For some of us, observing nature is a way of life—something we do without thought, as automatically as taking our next breath. It doesn't matter whether we're ambling along a sidewalk, driving along a city street, walking across a parking lot, downtown, uptown, in the suburbs, or sitting in the neighbor's back yard. We don't even have to be outside! I've watched plenty of birds and mice and a few other critters while pushing a cart around the snazziest supermarket, trekking about one of the big-box home improvement retailers, or sitting in the middle of a crowded mall, watching the endless passing of bag-laden shoppers.
Wildlife and wild things are everywhere—from sparrows flitting about ceiling gridwork, to a sprig of chamomile growing through a sidewalk crack. You don't have to hike into wilderness, stroll about a city park, or even take a drive in the country in order to see nature-in-motion.
I'm still in the midst of our whole-house remodel, a long-term job that consumes practically every free minute when I'm not working on my columns. Free time to ramble woods and prairies has been nonexistent. I haven't been for even a brief a walk in two months, unless you count visits to Lowe's and Home Depot. Photographically, I've managed barely a handful of shots, mostly taken while accompanying Moon-the-Dog around on her peregrinations.
But I've still noticed a few things I'd like to report.
The first is a dandy little song sparrow [see pix above] who's been keeping me company while I prepare my materials. My outdoor work area is at the rear of the cottage. The pickup truck—loaded with sheets of plywood, 2x4s, various boards and trim pieces—is parked near the back door. My sawhorses are set up a few feet away—handy for offloading, as well as carting whatever I'm working on down the hallway.
As you might imagine, what with all the power sawing, drilling, sanding, routing, and hammering, it's a pretty noisy area. But the song sparrow doesn't seem to mind. In fact, he's gotten so tame he now sits within 5 or 6 feet of where I'm working, hopping about, rearing back to sing at the top of his lungs whenever the mood strikes. He's not even put off by the extended piercing howl of the circular saw. I find his company delightful.
Another workday companion is the large toad who apparently lives under the back door's 4x4 foot entryway deck. One minute I'll look and the deck is empty—the next, ol' toad will be sitting there, a nobby brown lump, benign and oddly Buddha-like, with alert gold eyes. This small wooden platform is located about 6 feet from where I'm working. I must step on it—and over the toad!—every time I enter and exit the hallway…a dozen or more times an hour, depending on what I'm measuring and fitting inside.
The third observation came inside, in the middle of the night. I'd finished building our new platform bed with storage underneath. We'd opened our king-sized memory-foam mattress from Bed-In-a-Box and were pleased by how it looked and fit. And now we were giving it the sleep test…well, Myladylove was, and I had been, until back pains drew me from my slumbers. Remodeling, with all its lifting, carrying, twisting, bending, and general body abuse is not the ideal activity for a man with a long history of severe back issues. But, if you want things to get done, you have to suck it up and push through the discomfort.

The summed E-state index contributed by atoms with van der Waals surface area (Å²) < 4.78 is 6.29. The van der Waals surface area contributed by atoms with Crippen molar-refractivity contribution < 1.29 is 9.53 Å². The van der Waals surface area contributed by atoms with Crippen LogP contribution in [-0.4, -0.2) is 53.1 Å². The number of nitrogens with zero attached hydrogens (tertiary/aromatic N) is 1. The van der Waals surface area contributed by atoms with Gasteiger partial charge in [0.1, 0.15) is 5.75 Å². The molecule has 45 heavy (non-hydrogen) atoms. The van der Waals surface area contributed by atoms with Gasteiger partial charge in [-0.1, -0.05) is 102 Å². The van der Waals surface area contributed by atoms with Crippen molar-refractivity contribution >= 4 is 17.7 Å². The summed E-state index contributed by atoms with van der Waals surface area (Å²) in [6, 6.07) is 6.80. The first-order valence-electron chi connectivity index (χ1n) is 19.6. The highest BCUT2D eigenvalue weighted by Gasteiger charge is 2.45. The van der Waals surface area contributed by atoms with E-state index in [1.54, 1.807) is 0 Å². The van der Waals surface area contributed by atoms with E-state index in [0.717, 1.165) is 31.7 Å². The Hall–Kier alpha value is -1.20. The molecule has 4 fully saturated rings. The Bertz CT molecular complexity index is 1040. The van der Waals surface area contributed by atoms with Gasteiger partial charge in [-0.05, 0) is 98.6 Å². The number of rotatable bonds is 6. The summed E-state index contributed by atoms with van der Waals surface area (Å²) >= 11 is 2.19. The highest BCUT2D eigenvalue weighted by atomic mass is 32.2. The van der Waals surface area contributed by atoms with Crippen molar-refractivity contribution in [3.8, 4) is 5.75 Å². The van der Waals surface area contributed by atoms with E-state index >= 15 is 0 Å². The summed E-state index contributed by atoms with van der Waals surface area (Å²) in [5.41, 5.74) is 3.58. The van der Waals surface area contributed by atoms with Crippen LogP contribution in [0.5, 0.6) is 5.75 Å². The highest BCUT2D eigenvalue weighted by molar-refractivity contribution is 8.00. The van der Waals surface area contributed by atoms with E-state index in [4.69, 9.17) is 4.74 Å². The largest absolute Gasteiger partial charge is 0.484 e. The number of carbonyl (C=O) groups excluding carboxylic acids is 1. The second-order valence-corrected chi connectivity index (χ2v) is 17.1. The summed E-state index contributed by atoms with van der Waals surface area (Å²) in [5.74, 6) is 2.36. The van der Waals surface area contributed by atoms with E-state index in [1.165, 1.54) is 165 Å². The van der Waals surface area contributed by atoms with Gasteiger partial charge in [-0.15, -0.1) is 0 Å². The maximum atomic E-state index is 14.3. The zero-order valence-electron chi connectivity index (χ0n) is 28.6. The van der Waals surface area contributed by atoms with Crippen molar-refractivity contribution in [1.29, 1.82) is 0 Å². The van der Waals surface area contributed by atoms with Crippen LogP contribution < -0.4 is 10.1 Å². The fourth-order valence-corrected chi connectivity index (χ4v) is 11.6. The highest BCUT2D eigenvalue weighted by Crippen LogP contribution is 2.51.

Sometimes, though, the pain wins. I'd gotten up with the intention of sitting in the recliner a while, and maybe popping a couple of extra-strength Tylenol—which is about as heavy duty as I go on pain meds, and that only rarely.
Anyway, I was up, 3:00 a.m., shuffling down the hall, past the kitchen toward the great room…when I see these flashes. Multiple flashes, coming from every corner of the kitchen—ceiling, walls, and atop the refrigerator. Lightening bugs! Maybe twenty or so, all intermittently winking their yellow-green tail-lamps.
How extraordinarily weird! Not weird because a few fireflies had found their way inside. We always seem to have at least one or two lightening bugs blinking around. They appear to be drawn to the cottage—though maybe it's just due to easy access. Because I generally keep the door open while I'm working outside so Moon can come and go as she pleases.
And to tell you the truth, I enjoy seeing fireflies indoors. Especially when I'm hurting and can't sleep, I'm mildly comforted by their friendly flickering in the long darkness.
Still, it was weird how they'd all gathered in the kitchen. Why?
After a moment's observation, I had the answer—though within it lies a bigger question along with a statement of how our evolving modern world can prove increasingly confusing to the love-life of such humble creatures as the lowly lightening bug.
Myladylove had recently bought a small ice-maker to keep up with summer's hot-weather demands for cubes to cool our iced tea. She'd placed the little stainless steel unit on the corner of the kitchen counter. And the ice-maker's tiny, blinking ready light was a perfect match in size, brightness, and yellow-green hue, of a firefly's built-in signal lantern.
Fireflies, as you probably know, do their courting via a series of flashed messages. Males query, females respond. A love-matching lightshow played out above the tall grass. Or in a cottage kitchen, when flummoxed by digital technology.
Whatever come-hither tease line that blinking ice-maker was feeding to her suitors, she had them locked on point and flashing like the neon marquee above a Vegas casino!
Can a lightening bug blow a fuse?
Worried, I did everyone a favor and unplugged the ice-maker.